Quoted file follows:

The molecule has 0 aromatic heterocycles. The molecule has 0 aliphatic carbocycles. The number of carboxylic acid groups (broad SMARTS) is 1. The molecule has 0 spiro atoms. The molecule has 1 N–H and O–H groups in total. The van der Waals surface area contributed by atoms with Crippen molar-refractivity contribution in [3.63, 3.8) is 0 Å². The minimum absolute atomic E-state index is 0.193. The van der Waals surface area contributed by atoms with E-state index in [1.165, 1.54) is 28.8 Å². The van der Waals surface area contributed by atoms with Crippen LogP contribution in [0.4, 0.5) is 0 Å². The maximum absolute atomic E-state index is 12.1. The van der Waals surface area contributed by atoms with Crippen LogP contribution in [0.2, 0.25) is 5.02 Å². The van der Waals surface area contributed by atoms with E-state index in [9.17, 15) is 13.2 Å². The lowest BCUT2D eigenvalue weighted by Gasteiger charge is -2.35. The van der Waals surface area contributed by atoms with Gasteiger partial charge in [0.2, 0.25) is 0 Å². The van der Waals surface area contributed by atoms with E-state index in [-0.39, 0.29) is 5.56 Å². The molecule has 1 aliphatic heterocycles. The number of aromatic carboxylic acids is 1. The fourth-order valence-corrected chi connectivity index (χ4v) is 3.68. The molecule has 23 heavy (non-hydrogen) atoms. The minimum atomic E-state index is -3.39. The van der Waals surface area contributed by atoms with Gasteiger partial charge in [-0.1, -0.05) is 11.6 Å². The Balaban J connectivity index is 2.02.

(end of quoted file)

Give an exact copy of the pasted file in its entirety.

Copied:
The molecule has 0 aromatic heterocycles. The molecule has 0 aliphatic carbocycles. The number of carboxylic acid groups (broad SMARTS) is 1. The molecule has 0 spiro atoms. The molecule has 1 N–H and O–H groups in total. The van der Waals surface area contributed by atoms with Crippen molar-refractivity contribution in [3.63, 3.8) is 0 Å². The minimum absolute atomic E-state index is 0.193. The van der Waals surface area contributed by atoms with E-state index in [1.165, 1.54) is 28.8 Å². The van der Waals surface area contributed by atoms with Crippen LogP contribution in [0.4, 0.5) is 0 Å². The maximum absolute atomic E-state index is 12.1. The van der Waals surface area contributed by atoms with Crippen LogP contribution in [0.2, 0.25) is 5.02 Å². The van der Waals surface area contributed by atoms with E-state index in [9.17, 15) is 13.2 Å². The lowest BCUT2D eigenvalue weighted by Gasteiger charge is -2.35. The van der Waals surface area contributed by atoms with Gasteiger partial charge in [0.2, 0.25) is 0 Å². The van der Waals surface area contributed by atoms with E-state index in [-0.39, 0.29) is 5.56 Å². The molecule has 1 aliphatic heterocycles. The number of aromatic carboxylic acids is 1. The fourth-order valence-corrected chi connectivity index (χ4v) is 3.68. The molecule has 23 heavy (non-hydrogen) atoms. The minimum atomic E-state index is -3.39. The van der Waals surface area contributed by atoms with Gasteiger partial charge in [-0.1, -0.05) is 11.6 Å². The Balaban J connectivity index is 2.02.